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dc.contributor.authorZurawski, Angela
dc.date.accessioned2022-07-14T18:53:46Z
dc.date.available2022-07-14T18:53:46Z
dc.date.created2008
dc.date.issued2008
dc.identifier.urihttps://dspace.carthage.edu/handle/20.500.13007/12840
dc.description.abstractThe purpose of this study was to examine how often teachers encounter inappropriate behavior in the classroom, discover which strategies teachers use to manage inappropriate behavior, and examine teachers' opinions about the effectiveness of their strategies. A survey was designed to answer the three research questions in this study. The first section asked the teachers to identify how often teachers encounter different types of inappropriate behavior in the classroom. The second section asked the teachers to identify which strategies they use to manage inappropriate behavior. The final section asked the teachers how often they thought the strategies were effective in the classroom. The survey was distributed to 14 regular education teachers at an urban elementary school in southeastern Wisconsin. Eleven surveys were completed and analyzed. The results showed that teachers found acts of disruption to occur most frequently in the classroom. In order of frequency, acts of idleness to occur second, acts of aggression to occur third, acts of defiance to occur fourth. Acts of immorality occurred least often in the classroom. The data showed that teachers preferred to implement strategies from the Canters' Model most often in the classroom. However, they found Dreikurs' strategies to be most effective when managing inappropriate behaviors.en_US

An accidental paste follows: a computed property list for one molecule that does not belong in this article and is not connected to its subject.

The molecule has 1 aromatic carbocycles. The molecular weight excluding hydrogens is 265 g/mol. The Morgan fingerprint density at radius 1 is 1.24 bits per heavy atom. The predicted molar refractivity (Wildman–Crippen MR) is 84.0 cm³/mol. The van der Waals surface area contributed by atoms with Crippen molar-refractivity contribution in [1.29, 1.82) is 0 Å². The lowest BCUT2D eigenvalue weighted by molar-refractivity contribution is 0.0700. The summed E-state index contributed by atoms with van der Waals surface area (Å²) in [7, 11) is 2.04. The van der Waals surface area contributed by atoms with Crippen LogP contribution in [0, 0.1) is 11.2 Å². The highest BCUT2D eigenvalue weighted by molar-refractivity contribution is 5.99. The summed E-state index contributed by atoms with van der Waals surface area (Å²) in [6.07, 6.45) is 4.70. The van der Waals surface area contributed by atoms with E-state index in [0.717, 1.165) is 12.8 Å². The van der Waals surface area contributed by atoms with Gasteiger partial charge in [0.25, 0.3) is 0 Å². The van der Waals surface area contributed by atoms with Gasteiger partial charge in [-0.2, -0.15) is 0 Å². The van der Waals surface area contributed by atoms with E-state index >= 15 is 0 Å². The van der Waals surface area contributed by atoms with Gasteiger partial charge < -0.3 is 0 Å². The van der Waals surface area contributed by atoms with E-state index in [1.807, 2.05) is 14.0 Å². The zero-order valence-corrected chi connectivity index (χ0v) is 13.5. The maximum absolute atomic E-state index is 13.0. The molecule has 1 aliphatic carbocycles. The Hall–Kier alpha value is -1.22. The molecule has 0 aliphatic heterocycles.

dc.subjectbehavioren_US
dc.subjectclassroomen_US
dc.titleInappropriate Behavior in the Classroom and the Strategies Teachers Implement to Manage These Behaviorsen_US
dc.typeThesisen_US


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